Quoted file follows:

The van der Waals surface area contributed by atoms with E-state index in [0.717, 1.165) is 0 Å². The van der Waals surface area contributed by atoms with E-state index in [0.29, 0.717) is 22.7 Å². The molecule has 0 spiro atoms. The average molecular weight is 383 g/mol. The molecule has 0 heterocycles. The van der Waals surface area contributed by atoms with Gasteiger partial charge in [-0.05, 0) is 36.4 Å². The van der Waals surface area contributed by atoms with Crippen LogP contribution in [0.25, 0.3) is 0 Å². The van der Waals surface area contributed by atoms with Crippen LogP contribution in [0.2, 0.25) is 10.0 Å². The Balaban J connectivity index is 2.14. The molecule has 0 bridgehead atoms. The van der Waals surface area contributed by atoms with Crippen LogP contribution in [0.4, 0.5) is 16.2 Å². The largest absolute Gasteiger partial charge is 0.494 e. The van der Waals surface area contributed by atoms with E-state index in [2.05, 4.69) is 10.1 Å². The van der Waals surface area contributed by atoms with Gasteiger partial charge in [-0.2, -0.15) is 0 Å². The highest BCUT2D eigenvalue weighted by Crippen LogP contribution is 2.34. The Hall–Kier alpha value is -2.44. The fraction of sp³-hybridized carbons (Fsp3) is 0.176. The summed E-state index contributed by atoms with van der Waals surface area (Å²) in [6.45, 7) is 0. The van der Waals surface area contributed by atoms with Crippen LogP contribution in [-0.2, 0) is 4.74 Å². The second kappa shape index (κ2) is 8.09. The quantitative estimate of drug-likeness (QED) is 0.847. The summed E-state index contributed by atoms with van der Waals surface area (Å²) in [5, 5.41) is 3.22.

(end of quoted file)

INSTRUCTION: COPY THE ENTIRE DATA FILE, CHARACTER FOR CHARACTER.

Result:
The van der Waals surface area contributed by atoms with E-state index in [0.717, 1.165) is 0 Å². The van der Waals surface area contributed by atoms with E-state index in [0.29, 0.717) is 22.7 Å². The molecule has 0 spiro atoms. The average molecular weight is 383 g/mol. The molecule has 0 heterocycles. The van der Waals surface area contributed by atoms with Gasteiger partial charge in [-0.05, 0) is 36.4 Å². The van der Waals surface area contributed by atoms with Crippen LogP contribution in [0.25, 0.3) is 0 Å². The van der Waals surface area contributed by atoms with Crippen LogP contribution in [0.2, 0.25) is 10.0 Å². The Balaban J connectivity index is 2.14. The molecule has 0 bridgehead atoms. The van der Waals surface area contributed by atoms with Crippen LogP contribution in [0.4, 0.5) is 16.2 Å². The largest absolute Gasteiger partial charge is 0.494 e. The van der Waals surface area contributed by atoms with E-state index in [2.05, 4.69) is 10.1 Å². The van der Waals surface area contributed by atoms with Gasteiger partial charge in [-0.2, -0.15) is 0 Å². The highest BCUT2D eigenvalue weighted by Crippen LogP contribution is 2.34. The Hall–Kier alpha value is -2.44. The fraction of sp³-hybridized carbons (Fsp3) is 0.176. The summed E-state index contributed by atoms with van der Waals surface area (Å²) in [6.45, 7) is 0. The van der Waals surface area contributed by atoms with Crippen LogP contribution in [-0.2, 0) is 4.74 Å². The second kappa shape index (κ2) is 8.09. The quantitative estimate of drug-likeness (QED) is 0.847. The summed E-state index contributed by atoms with van der Waals surface area (Å²) in [5, 5.41) is 3.22.